Published: August 2, 2020 4:30:56 pm
There is a lot of discussion around mental health, and the need to acknowledge and de-stigmatize it, not just in India, but around the world. As new generations become aware of the need to take care of mental health besides physical well-being, there are more open discussions and dialogues, which is always seen as positive.
A new study has found that a ‘text-messaging-based intervention’ can prove to be a safe, clinically-promising, and feasible tool to care for people with serious mental illnesses. According to Science Daily, while clinic-based services may not be able to meet patient needs as adequately — for many reasons including limited hours, difficulty accessing care and cost — a research team has recently investigated the impact of texting intervention as an ‘add-on’ to a mental health treatment program, as opposed to one without texting.
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It has been found that while 91 per cent of participants found the text-messaging acceptable, 94 per cent said it made them feel better, and 87 per cent said they would recommend it to a friend. The study was published in the journal Psychiatric Services.
“This study is very exciting because we saw real improvement in those who utilized the text messaging-based intervention on top of normal care. This was true for individuals with some of the most serious forms of mental illness,” co-author William J Hudenko, a research assistant professor in the department of psychological and brain sciences at Dartmouth, and an adjunct assistant professor of clinical psychology in Dartmouth’s Geisel School of Medicine, was quoted as saying by Science Daily. “The results are promising, and we anticipate that people with less severe psychopathology may even do better with this type of mobile intervention.”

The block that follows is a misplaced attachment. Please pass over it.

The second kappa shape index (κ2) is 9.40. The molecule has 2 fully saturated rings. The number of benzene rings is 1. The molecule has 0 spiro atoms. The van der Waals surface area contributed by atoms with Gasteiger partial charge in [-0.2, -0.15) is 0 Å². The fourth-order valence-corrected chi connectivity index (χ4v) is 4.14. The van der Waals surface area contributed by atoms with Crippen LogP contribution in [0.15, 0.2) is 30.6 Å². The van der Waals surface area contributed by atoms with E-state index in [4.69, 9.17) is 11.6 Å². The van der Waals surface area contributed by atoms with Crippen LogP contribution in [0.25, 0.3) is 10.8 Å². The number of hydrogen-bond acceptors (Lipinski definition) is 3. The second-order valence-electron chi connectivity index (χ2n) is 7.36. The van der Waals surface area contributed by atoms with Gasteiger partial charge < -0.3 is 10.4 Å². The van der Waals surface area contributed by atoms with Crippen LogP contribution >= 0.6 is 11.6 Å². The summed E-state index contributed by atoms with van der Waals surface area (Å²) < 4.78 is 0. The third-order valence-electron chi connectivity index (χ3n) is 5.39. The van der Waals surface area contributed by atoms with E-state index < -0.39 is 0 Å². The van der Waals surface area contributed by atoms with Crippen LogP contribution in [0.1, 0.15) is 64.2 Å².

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It is true that in the ongoing pandemic, people’s schedules have gone for a toss. It has also caused a lot of stress and aggravated certain mental health issues. And while in lockdown people may not find it easy to schedule a face-to-face session with their therapist, the study researchers said they can use texting to bridge the gap.
As mentioned earlier, the research team examined the impact of text-messaging as an add-on to a treatment program. It was an assertive community treatment program, with which those with serious mental illness were helped by a designated team with life skills such as finding a job, housing, managing medications, providing daily and in-person clinic-based services, etc. It is believed that people with serious mental illness are likely to experience symptoms every day, for which they may require additional therapy.
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It was three-month pilot study, wherein there were 49 participants — 62 per cent had schizophrenia/schizoaffective disorder, 24 per cent had bipolar disorder and 14 per cent had depression. Assessments were conducted post-trial — three months later — and during a follow-up after six months.
The text intervention was conducted by licensed mental health clinicians, who had received a training program on how to effectively engage with participants. It was found that “95 per cent initiated the intervention and texted 69 per cent of possible days with an average of four texts per day. On average, participants sent roughly 165 or more text messages and received 158 or more messages”.
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